Comet C/2020 M3 (ATLAS) was discovered on 27 June 2020. The acronym ATLAS stands for Asteroid Terrestrial-Impact Last Alert System, based on the Hawaiian islands. Two telescopes of the robotic early warning system are designed to detect smaller near-Earth objects a few weeks to days before they might impact Earth. Since 2017, the scopes survey one quarter of the observable sky four times each clear night. The system is NASA funded and operated by the University of Hawaii.
Orbits near the Earth of objects larger than 1 km are well-known. Most are well documented and predicted years in advance of their close approaches to Earth. Objects down to 140 meters in size are harder to see. It is estimated ⅓ of them have been found. None of those found so far are predicted to threaten Earth in the next century.
Smaller objects less than 140 meters are detected only when they are much closer to Earth. Late discovery means there is the greater potential for a locally catastrophic collision with little warning time if they are on a collision course. ATLAS looks for these smaller objects. Comet C/2020 M3 (ATLAS) was discovered by this system.
The comet became a popular object for amateur astronomers to image. By November 2020 it was nearing the Orion constellation. This image on 6 Nov 2020 was by José J. Chambó at his web site Cometografia.es. I thought it would be interesting to image this comet several times as it passed through Orion.
The orbit brought the comet between Earth and Mars. This short video shows a 3-D perspective of the orbit in early November. From our viewing platform of Earth, the constellation Orion was in the distance beyond Mars in the opposite direction from the Sun. The comet would appear to pass through Orion from our point of view.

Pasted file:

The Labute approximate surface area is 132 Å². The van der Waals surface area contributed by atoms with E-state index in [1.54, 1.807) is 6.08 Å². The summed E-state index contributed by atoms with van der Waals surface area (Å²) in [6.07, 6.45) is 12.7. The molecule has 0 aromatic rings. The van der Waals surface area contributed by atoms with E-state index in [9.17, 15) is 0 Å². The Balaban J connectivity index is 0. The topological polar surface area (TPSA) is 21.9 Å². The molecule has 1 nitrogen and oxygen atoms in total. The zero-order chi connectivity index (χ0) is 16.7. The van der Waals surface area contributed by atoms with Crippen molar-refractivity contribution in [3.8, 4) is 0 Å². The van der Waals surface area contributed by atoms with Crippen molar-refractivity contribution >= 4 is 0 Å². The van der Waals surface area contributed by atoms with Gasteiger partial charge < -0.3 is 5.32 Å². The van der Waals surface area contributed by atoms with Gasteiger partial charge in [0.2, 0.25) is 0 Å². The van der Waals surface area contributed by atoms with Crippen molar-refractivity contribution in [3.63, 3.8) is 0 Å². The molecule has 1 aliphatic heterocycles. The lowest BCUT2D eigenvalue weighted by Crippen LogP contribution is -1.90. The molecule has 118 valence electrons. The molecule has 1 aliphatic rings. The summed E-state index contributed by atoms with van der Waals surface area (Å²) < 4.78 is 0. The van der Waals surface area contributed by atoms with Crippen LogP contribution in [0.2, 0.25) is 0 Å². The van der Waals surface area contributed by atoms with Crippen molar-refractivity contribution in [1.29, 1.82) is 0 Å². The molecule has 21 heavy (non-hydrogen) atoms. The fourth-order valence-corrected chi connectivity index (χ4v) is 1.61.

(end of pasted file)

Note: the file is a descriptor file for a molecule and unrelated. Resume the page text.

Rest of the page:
The path through Orion would take it toward the top of this image. I planned to used images requested from the Gemini robotic telescope operated by the University of Iowa in southern Arizona. My first requested image was on 5 Nov 2020 when the comet was near the bright star Rigel at the bottom-center of this image.
It turned out pretty well. The next requested image on 11 Nov was to see the comet aligned with the 3 stars in Orion’s belt making it easy to locate.
My request for that image got no response from the telescope. I tried again a few days later to no avail. The person coordinating image requests sent a message out to the users that the scope was down for an unknown time for repairs. I gave up on the project.
On 8 Feb, I got an email saying an image I had requested was ready. I wondered which image it was. A follow-up email from the coordinator said the computer controlling the robotic telescope started having software issues on 10 Nov. They tried to start up again on 18 Dec and discovered the motor on the drive of the telescope mount needed to be repaired. My image mentioned in the email was one of the tests to see if the system was operational again.
In the three months since I requested those images of C/2020 M3, it moved farther from the Sun and dimmed from magnitude 8 to magnitude 14. Was it even still visible? If so, it should be in the center of the small box in this image.
I adjusted the software and zoomed in hoping to see some evidence of the comet. There it was, barely visible. Time to say goodbye to C/2020 M3 (ATLAS).